In September of 2011, James Nares spent a week driving a rented SUV through Manhattan with an ultra-high-speed camera rigged to a platform in the back seat, its lens pointing at the passing sidewalks. Nares recorded sixteen hours of footage, from which he extracted just two minutes and forty seconds of real-time film. Slowing these edited sections down, he created an hour-long video set to a droning soundtrack composed on 12-string guitar by Sonic Youth co-founder Thurston Moore. Transforming peoples movements and gestures into a fluid, slow-motion choreography, Street (2011) creates order from the magnetic energy and chaos that typifies urban public space.
The second temporary installation in Joslyn Art Museum
s Karen and Doug Riley Contemporary Artists Project (CAP) Gallery, James Nares STREET opened at Joslyn on June 21 and continues through September 21. The exhibition is included in free general Museum admission.
Nares wanted Street to convey the dreamlike impression of floating through a city full of people frozen in time, caught Pompeii-like, at a particular moment of thought, expression, or activity. His inspiration for the video was actuality film short, non-fiction motion pictures dating to the 1890s that utilized footage of real people and places but were not structured around narrative storylines. Framed as a montage of events rather than as a linear narrative, Street pulls our attention toward individuals among the masses that crowd the citys sidewalks. We watch with rapt attention as tourists meander, couples embrace, diners eat at cafés, and friends pause to chat, all simple acts and interactions that appear more intentional, even monumental, as they gradually unfold to the pulsating rhythm of Moores guitar.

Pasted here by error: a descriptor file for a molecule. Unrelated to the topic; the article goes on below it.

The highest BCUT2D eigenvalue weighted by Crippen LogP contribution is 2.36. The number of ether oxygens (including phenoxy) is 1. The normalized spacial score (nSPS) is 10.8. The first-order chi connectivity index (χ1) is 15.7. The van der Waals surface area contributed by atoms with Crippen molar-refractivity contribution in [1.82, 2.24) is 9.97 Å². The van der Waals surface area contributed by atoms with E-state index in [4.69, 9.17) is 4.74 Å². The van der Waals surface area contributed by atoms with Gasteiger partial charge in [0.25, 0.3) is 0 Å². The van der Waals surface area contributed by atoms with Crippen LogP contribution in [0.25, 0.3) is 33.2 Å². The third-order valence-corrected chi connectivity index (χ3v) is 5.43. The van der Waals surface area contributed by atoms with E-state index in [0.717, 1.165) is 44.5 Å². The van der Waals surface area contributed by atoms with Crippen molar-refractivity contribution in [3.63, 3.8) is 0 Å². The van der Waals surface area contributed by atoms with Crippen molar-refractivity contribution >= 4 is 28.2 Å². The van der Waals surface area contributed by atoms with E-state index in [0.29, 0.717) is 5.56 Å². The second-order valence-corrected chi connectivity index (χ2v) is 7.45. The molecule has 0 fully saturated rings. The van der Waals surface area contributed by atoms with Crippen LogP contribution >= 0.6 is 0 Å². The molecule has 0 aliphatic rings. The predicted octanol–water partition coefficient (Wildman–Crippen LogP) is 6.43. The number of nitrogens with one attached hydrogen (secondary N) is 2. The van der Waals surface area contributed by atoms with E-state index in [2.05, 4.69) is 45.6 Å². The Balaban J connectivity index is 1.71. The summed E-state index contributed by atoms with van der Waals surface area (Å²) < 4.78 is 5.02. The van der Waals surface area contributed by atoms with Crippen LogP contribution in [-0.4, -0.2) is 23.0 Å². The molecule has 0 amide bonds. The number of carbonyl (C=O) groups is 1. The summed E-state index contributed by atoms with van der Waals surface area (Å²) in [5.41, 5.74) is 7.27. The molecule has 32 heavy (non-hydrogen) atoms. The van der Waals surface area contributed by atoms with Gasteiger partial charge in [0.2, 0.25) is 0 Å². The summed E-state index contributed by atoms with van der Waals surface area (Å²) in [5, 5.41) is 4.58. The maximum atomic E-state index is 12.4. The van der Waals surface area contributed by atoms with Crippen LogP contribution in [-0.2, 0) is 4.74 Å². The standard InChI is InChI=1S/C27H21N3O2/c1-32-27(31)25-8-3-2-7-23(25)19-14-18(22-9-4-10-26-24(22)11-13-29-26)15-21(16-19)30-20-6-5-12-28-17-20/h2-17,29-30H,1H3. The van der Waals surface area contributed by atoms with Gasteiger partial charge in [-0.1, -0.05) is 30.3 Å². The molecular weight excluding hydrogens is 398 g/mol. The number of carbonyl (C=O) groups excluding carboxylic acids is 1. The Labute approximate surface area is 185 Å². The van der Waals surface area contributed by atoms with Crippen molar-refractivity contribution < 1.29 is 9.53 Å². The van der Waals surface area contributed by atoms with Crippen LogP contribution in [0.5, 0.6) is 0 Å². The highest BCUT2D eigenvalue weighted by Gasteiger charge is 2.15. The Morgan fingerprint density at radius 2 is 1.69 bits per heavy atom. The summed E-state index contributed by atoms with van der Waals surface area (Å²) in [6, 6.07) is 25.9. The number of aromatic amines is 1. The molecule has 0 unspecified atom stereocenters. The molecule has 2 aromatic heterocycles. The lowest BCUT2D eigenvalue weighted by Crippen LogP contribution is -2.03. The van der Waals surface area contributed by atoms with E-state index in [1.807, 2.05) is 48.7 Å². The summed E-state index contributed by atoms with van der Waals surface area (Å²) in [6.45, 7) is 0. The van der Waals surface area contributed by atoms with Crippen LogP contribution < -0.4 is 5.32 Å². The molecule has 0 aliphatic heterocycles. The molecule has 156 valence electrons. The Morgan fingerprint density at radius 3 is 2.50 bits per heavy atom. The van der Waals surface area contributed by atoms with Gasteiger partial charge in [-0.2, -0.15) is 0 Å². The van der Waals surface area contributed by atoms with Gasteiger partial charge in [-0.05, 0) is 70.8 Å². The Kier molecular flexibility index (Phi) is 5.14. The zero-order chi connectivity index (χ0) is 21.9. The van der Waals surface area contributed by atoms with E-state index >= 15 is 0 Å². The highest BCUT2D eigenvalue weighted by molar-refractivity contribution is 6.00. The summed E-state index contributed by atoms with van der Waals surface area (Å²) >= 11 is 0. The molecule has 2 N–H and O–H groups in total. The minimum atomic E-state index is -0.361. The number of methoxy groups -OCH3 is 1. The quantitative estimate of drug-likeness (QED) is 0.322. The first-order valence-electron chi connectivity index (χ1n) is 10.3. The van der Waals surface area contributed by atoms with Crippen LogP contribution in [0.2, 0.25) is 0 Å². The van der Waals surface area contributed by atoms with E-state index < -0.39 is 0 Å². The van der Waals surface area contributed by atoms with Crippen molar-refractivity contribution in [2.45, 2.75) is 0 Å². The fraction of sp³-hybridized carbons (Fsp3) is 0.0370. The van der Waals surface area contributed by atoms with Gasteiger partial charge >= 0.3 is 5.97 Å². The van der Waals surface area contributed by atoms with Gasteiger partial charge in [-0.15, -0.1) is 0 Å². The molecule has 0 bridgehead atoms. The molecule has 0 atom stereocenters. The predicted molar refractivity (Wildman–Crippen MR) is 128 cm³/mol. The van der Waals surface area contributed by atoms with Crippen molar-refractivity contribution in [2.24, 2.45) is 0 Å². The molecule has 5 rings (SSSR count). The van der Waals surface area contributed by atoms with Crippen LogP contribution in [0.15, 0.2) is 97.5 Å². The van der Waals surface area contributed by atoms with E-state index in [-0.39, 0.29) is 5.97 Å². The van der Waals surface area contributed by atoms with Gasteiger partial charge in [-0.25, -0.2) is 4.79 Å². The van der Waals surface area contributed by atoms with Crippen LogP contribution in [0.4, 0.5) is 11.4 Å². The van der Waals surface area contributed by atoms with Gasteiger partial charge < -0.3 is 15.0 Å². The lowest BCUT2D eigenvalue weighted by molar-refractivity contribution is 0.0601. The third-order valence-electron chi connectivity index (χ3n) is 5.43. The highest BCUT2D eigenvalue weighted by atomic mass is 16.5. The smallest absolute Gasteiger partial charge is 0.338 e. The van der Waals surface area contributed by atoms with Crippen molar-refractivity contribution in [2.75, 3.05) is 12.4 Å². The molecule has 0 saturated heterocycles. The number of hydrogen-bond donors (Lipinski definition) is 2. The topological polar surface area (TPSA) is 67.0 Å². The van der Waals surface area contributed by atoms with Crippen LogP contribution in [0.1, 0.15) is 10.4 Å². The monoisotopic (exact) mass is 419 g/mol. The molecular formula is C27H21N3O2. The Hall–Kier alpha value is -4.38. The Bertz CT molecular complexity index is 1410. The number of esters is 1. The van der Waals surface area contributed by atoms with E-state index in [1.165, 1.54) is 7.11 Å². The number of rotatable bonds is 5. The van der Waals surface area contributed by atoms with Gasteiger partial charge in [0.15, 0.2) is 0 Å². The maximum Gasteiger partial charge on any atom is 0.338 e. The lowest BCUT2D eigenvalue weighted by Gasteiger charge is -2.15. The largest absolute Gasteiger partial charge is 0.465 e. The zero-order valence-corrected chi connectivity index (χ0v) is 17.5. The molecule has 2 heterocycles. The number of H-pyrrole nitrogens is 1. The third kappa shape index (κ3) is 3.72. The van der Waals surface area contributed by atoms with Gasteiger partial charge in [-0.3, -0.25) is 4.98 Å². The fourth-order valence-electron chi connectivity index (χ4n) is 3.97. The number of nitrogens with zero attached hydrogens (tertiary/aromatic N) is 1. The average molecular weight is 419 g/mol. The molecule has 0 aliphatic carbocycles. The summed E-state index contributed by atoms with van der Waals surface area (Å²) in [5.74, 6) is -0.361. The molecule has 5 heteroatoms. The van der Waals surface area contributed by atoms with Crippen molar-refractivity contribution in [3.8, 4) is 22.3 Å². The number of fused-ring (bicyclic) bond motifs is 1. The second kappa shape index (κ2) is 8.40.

James Nares was born in London in 1953. He studied at Chelsea School of Art in London from 1972 to 1973 and at the School of Visual Arts in New York between 1974 and 1975. Nares has recently had solo exhibitions at venues including The Metropolitan Museum of Art (New York, NY, 2013); the Wadsworth Atheneum Museum of Art (Hartford, CT) and the Saint Louis Art Museum (2012); and Anthology Film Archives (New York, NY, 2008). His work is held in the permanent collections of the Albright-Knox Art Gallery (Buffalo, NY); the Hood Museum of Art (Hanover, NH); the Museum of Modern Art (New York, NY); and the Whitney Museum of American Art (New York, NY). Nares lives and works in New York.